Coolant system blockage
I like to drive my '03 SEAT LEON 1.9 TDI but currently it's sitting on my drive because I have a blockage in the head which is stopping the hot coolant form circulating to the thermostat, so the thermostat isn't opening.
As you can imagine this is causing massive problems. I have already replaced the thermostat and temperature transmitter with OEM parts so I know the problem doesn't come from there because it's the same as with the old ones.
I want to tackle this myself and wondered if anyone had ever used a jet wash to flush the head and block?
I plan to cut the gun from the end of the hose and push the hose end into the head first and then into the block, have you done this before?
All the best,
Are you sure it is not a failed water pump?
My first thoughts were water pump, or head gasket but I called out a breakdown technician yesterday to get to the bottom of it in case I had to make warranty claims on OEM parts fitted.
He did a pressure test and a sniffer and both were good, apparently the fluctuating pressure in the system while it was being revved showed the the water pump is functioning properly. While he did these tests he was monitoring the engine temp on his tablet computer and taking temp readings from the radiator and all of the hoses of the cooling system, he allowed the engine temp to get to 93* and the thermostat hadn't opened. He said that the stat should have opened at about 88* and he was sure that it wasn't going to open now and that the pressure in the system was getting too high to continue with that test.
His diagnosis is that there is a blockage, most probably in the head that is either stopping or, severely restricting the flow of coolant to the thermostat.
Get the thermostat out and check it in a pan of water. It is not uncommon for even a new thermostat to be faulty or to open only at a higher temp than it should.
Will do. I'll stick the old one in there too and post back what temps they both open at.
I used a digital meat thermometer that hasn't been calibrated to measure the temp.
The new thermostat visibly started to open at 84* and the old at 91*, by 93* they were both wide open I left them in until 96* but couldn't visibly tell any difference in the 3* so I emptied the pan and ran them under cold water.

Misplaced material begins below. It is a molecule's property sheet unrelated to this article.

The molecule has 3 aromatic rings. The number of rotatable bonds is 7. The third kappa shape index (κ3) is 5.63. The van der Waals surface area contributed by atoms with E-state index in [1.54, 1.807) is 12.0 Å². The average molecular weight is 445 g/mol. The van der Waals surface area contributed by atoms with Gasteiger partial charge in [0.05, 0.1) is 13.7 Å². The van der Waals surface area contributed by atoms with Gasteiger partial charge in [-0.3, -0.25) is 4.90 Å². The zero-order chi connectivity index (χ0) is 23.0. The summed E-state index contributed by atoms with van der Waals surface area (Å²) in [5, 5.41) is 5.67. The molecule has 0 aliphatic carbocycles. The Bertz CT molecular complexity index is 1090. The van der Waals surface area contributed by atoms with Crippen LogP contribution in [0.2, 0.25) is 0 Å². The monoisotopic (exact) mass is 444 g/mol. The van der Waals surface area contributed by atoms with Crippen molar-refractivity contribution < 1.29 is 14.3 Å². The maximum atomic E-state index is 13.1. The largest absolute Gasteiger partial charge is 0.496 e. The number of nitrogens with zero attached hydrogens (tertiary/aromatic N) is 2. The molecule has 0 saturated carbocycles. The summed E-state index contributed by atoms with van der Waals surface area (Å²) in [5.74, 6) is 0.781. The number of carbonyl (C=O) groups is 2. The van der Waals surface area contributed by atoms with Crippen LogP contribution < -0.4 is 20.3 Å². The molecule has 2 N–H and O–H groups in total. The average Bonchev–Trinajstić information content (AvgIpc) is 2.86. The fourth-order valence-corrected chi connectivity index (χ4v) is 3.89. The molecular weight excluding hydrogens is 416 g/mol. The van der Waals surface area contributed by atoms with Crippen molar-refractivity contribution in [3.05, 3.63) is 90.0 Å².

From cold start the engine and feel the heater pipes where they go into the bulkhead. Obviously both will start off cold then one will get hot quite fast as the water is pumped into the heater matrix. The thermostat will not open yet. If one gets hot quickly and the other is a bit cooler this would show the flow through the matrix is okay. And the heater in the car will blow hot when the fan is switched on. If both pipes remain fairly cool despite the engine warming up then this would indicate the impeller on the pump is not secure. This is a very common problem on all VW group engines. The impeller stays on the shaft but turns a bit slower than it should as it slips under load. Ideally the pump should have been replaced at the last timing belt change.
However, if this checks out, it could still be a head problem, possibly cracked or head gasket, causing the over pressure in the system.
The cambelt, water pump and head gasket were all changed in May this year.
The cooling system has been pressure tested and a sniffer test has been done, results for both were good. The engine oil in the car is new and has only done about 60 miles, it shows no signs of emulsification.
The hose temps were monitored with an infra-red thermometer as the engine warmed and behaved as normal until the temp when the thermostat should have opened. Beyond this point they continued to get hotter and the pressure built up with the increasing heat. It reached a point when it became obvious the thermostat was not going to open and the engine was switched off because of the increasing heat and pressure build up.
They often don't pick up problems with Diesels.
Originally Posted by Nagaburns
I got a hose onto the head today and had water passing through and running into the block. I'm not sure how much throughput there should be but it was running out through the thermostat hole quite freely. So I put it all back together and filled the system with coolant and started it up. I put the heater and fans on full and monitored the hoses to and from the heater matrix while the engine reached operating temp. The feed hose increased in temp as the engine warmed but the return hose stayed the same, luke warm, even when the engine reached operating temp and the heater didn't get hot at all. Before I switched the engine off I checked the bottom radiator hose and it was stone cold, the top was hot as expected.
During all the time the car has had these issues the feed and return from the radiator have never been hard, like they have been pressurised from a cracked head or leaking gasket.
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